The methods and techniques for analyzing big data can be applied to any sector, industry, or area that involves a significant amount of digital information. In the modern world, that encompasses nearly everything.
If you already know where you plan to specialize, head over to our rankings for the Best Online Bachelor’s in Big Data Degrees and Best Bachelor’s in Big Data Degrees. If you’re not sure what your specialization will be, you’re in the right place.
Specializations within big data are available based not just on where the data comes from, but on what the student or professional does with it.
For example, data architects might be most concerned with storing and managing data for a particular organization. Data analysts might focus on finding patterns within the data to create predictive models. And data security specialists may work closely with network and database administrators to prevent damage and theft of critical information.
These different career paths are reflected by the divisions within big data degree programs. At many colleges and universities, some of these specializations are available at both the undergraduate and graduate level. While all of these concentrations won’t be available at a single university, you can keep these potential specializations in mind while you investigate your college options.
Even if a degree program doesn’t formally offer a certain concentration, you can often opt to take multiple electives within your area of interest. We’ve included sample course titles within each specialization so you know what to look for.
A concentration in database management teaches students to develop, implement, troubleshoot, and maintain database systems. Graduates will be prepared to oversee platform upgrades and hardware and software installation.
Courses within this concentration might include Large-Scale Data Storage Systems; Databases and Knowledge Bases; and Database Administration with Oracle.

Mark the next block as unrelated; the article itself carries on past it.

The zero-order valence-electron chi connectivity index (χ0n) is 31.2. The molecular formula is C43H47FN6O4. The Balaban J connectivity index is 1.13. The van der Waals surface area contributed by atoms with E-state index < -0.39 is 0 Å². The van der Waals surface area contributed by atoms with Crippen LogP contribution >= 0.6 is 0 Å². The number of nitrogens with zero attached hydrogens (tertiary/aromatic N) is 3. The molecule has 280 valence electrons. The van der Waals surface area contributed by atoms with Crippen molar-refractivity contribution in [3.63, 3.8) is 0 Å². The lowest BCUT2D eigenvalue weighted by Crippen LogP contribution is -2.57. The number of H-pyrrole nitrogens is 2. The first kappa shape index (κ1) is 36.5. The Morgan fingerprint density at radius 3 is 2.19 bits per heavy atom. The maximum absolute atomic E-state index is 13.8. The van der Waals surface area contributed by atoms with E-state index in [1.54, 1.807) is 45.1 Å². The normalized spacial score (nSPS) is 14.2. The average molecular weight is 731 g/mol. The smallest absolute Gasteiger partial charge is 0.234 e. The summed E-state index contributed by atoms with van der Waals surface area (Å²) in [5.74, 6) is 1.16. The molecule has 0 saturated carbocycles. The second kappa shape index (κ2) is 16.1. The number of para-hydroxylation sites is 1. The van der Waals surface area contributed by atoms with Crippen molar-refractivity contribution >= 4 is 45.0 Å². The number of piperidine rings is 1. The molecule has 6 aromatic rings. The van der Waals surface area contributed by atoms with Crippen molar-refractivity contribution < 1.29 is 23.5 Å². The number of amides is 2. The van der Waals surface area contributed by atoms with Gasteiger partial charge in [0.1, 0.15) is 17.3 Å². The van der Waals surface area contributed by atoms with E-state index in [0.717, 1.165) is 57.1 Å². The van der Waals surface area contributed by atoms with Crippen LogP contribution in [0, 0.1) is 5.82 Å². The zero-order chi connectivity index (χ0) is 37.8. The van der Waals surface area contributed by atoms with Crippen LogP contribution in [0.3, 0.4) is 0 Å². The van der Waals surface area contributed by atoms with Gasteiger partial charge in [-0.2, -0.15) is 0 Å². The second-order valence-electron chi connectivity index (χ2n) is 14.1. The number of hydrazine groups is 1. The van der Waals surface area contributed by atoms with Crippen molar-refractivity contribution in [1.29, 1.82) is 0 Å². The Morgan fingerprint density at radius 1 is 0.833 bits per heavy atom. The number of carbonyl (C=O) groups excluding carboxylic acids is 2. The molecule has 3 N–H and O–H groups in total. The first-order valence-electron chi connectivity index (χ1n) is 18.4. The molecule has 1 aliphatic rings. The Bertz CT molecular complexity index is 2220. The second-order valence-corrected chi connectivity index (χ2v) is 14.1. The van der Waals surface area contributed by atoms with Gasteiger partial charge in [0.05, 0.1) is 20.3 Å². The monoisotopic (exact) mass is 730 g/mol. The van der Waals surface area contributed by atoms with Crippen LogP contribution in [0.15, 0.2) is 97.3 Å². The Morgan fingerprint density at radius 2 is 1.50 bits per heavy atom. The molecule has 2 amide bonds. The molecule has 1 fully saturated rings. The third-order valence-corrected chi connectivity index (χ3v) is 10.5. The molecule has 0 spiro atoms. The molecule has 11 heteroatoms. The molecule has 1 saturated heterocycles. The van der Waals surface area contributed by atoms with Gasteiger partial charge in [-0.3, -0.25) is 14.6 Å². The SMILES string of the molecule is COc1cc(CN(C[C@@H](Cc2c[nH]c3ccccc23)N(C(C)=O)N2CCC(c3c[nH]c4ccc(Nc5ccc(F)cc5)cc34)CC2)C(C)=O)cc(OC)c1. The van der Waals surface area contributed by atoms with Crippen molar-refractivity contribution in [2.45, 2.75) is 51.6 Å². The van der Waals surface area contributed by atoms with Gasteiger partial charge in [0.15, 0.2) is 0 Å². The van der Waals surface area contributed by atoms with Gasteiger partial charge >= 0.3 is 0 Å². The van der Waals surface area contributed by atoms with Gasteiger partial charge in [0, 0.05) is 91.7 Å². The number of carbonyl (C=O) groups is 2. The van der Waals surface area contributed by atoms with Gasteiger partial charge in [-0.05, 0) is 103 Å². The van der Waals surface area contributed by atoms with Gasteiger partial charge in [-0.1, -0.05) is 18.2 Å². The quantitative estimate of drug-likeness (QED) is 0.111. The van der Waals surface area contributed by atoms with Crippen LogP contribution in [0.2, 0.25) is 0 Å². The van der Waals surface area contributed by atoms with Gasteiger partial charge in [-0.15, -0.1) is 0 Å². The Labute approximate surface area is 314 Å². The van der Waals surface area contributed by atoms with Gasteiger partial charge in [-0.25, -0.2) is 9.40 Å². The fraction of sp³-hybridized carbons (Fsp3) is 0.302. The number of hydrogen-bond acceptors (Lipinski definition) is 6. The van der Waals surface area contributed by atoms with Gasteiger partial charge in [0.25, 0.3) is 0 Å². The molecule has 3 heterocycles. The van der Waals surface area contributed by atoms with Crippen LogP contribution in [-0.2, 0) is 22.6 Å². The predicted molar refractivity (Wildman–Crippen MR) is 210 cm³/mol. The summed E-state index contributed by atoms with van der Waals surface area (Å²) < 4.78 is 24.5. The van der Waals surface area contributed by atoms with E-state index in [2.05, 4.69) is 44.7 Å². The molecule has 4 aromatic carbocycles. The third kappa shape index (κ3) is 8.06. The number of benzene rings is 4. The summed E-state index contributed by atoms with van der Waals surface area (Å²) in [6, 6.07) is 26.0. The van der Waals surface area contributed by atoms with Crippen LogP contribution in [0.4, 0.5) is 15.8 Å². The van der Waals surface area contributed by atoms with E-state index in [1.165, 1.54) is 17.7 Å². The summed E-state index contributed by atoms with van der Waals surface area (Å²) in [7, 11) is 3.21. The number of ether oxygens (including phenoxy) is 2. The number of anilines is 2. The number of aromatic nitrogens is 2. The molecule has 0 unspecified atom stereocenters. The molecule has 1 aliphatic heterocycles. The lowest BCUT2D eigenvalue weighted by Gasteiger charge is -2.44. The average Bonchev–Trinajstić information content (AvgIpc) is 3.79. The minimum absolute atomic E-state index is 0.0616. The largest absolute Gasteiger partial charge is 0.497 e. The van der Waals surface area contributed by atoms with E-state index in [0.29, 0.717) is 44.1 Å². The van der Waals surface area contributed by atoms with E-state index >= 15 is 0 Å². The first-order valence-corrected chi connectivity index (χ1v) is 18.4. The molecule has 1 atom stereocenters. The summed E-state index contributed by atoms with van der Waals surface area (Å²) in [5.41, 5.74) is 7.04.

Cybersecurity experts anticipate and protect against digital threats to trade and military secrets, customer data, and financial details. Graduates may be employed by government agencies, corporations, and other organizations with sensitive data.
Courses include Data Security, Privacy, and Ethics; Computer Systems Security; and Encryption and Authentication Systems Data Modeling.
Business Intelligence and Analytics
These programs often blend the curriculum for marketing or consumer research with mathematics and statistics courses. Graduates will be well versed in business theory and best practices as well as technical data analysis strategies.
Courses in Business intelligence and Analytics include Advanced Marketing Analysis; Use of Business Intelligence; and Global Marketing Management.
Computational Biology and Bioinformatics
Students with a specialization in computational biology or bioinformatics will learn to use mathematical modeling and computer-based simulation to study many different types of systems. This concentration has considerable overlap with fields such as anatomy, molecular biology, genomics, neuroscience, chemistry, animation, and more.
Courses commonly include Mathematics for Data Scientists; Introduction to Computational Biology; and Data Systems in the Life Sciences.
A specialization in Project Management is ideal for students who plan to work as an Analytics Manager or a Director of Analytics. These programs usually focus on preparing graduates for leadership roles in information technology and computer science.
Courses in this concentration commonly include International Operations Management; Ethical Leadership; Managerial Economics; and Quantitative Decision Making.